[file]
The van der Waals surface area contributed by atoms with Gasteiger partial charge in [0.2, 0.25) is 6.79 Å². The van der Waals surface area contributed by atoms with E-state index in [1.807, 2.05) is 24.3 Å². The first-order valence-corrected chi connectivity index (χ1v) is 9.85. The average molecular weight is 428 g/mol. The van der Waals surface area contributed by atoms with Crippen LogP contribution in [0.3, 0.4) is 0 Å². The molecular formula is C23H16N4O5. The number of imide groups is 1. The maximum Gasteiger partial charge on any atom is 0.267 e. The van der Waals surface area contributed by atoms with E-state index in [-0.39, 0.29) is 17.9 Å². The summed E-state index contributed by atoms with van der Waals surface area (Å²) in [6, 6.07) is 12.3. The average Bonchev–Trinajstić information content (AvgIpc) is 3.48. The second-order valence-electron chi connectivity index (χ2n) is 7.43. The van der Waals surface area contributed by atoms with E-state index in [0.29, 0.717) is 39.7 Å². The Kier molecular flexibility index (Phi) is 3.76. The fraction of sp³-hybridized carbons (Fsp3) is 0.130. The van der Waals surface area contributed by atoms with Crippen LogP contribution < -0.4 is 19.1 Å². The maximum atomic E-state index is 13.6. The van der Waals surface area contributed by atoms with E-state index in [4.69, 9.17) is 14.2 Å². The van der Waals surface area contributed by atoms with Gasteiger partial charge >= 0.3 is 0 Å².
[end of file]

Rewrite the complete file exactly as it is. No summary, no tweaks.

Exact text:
The van der Waals surface area contributed by atoms with Gasteiger partial charge in [0.2, 0.25) is 6.79 Å². The van der Waals surface area contributed by atoms with E-state index in [1.807, 2.05) is 24.3 Å². The first-order valence-corrected chi connectivity index (χ1v) is 9.85. The average molecular weight is 428 g/mol. The van der Waals surface area contributed by atoms with Crippen LogP contribution in [0.3, 0.4) is 0 Å². The molecular formula is C23H16N4O5. The number of imide groups is 1. The maximum Gasteiger partial charge on any atom is 0.267 e. The van der Waals surface area contributed by atoms with E-state index in [-0.39, 0.29) is 17.9 Å². The summed E-state index contributed by atoms with van der Waals surface area (Å²) in [6, 6.07) is 12.3. The average Bonchev–Trinajstić information content (AvgIpc) is 3.48. The second-order valence-electron chi connectivity index (χ2n) is 7.43. The van der Waals surface area contributed by atoms with E-state index in [0.29, 0.717) is 39.7 Å². The Kier molecular flexibility index (Phi) is 3.76. The fraction of sp³-hybridized carbons (Fsp3) is 0.130. The van der Waals surface area contributed by atoms with Crippen LogP contribution < -0.4 is 19.1 Å². The maximum atomic E-state index is 13.6. The van der Waals surface area contributed by atoms with E-state index in [4.69, 9.17) is 14.2 Å². The van der Waals surface area contributed by atoms with Gasteiger partial charge >= 0.3 is 0 Å².